No tax cuts for low income earners
LOW income earners won't get July 1 personal tax cuts following the Opposition's strategic decision to oppose the full Government package of reductions.
The Labor decision also means duelling tax policies will dominate the five by-elections to be held on July 28 and the federal general election expected in the first half of next year.
The Labor Caucus today decided to demand legislation for the Government's three-step income tax package be split so it could vote down the second and third stages benefiting higher income earners.
Prime Minister Malcolm Turnbull and Treasurer Scott Morrison have firmly declared no sections will be hived off, saying it's all the legislation or nothing.
The Greens want to block the entire package but would consider allowing the first stage through.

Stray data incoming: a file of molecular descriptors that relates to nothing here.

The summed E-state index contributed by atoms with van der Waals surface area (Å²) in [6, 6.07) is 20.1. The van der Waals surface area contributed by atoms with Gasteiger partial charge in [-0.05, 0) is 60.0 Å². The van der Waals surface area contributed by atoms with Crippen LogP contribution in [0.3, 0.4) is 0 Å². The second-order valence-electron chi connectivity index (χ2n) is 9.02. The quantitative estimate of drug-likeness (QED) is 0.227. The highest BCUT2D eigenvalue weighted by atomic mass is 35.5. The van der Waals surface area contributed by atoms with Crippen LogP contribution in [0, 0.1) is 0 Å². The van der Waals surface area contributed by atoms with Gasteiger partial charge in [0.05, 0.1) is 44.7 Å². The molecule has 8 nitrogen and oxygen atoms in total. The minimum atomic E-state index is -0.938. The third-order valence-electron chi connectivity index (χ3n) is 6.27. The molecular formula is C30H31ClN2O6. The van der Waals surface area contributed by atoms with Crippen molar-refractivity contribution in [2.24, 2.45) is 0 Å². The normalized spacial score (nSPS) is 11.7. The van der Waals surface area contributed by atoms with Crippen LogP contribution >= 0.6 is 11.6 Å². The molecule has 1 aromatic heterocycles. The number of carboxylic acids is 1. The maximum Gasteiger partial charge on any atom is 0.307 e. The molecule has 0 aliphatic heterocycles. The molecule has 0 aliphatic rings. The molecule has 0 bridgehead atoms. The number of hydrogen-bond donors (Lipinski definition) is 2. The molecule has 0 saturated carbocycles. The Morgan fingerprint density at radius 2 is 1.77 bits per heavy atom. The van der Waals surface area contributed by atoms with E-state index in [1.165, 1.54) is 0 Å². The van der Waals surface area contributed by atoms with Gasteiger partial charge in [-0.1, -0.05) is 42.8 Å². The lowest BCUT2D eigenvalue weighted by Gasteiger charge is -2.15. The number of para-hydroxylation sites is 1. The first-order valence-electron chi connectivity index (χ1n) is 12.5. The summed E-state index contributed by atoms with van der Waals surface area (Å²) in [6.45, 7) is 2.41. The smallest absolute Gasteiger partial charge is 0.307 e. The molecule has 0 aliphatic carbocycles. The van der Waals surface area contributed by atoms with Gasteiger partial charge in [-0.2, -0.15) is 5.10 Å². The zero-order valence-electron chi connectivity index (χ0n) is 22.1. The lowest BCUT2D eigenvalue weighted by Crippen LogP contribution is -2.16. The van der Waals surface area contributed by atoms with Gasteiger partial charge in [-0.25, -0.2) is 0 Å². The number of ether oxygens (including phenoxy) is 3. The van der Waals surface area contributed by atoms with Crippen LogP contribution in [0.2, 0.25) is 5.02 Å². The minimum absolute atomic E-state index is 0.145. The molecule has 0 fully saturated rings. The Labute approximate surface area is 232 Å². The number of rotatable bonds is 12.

When the crossbench is counted the Government is still three or four votes short of countering Labor and Green rejection of the full proposal.
The package, complete or shrunk, would have to be passed this week or next, before Parliament's long Winter break, if lower income earners were to get tax relief worth up to $530 a year.
The first stage of the Government plan would see eligibility for the Low and Middle Income Tax Offset - which effectively makes the first $20,000 in earnings tax free - available to those earning between $20,200 and $125,000.
The Government calculates this would save taxpayers up to $530 a year.
Stage two would see the top threshold of the 32.5 per cent tax bracket moved from $87,000 to $90,000. The threshold would then shift from $90,000 to $120,000 in 2022- 23.
The contentious third stage in 2024-25 would see the top threshold for the 32.5 per cent tax bracket increase to $200,000, eradicating the 37 per cent tax bracket entirely.
This could mean those on incomes from $41,000 to $200,000 would have same marginal tax rate of 32.5 per cent.
The higher marginal rate, for those earning more than $200,000, would be 45 per cent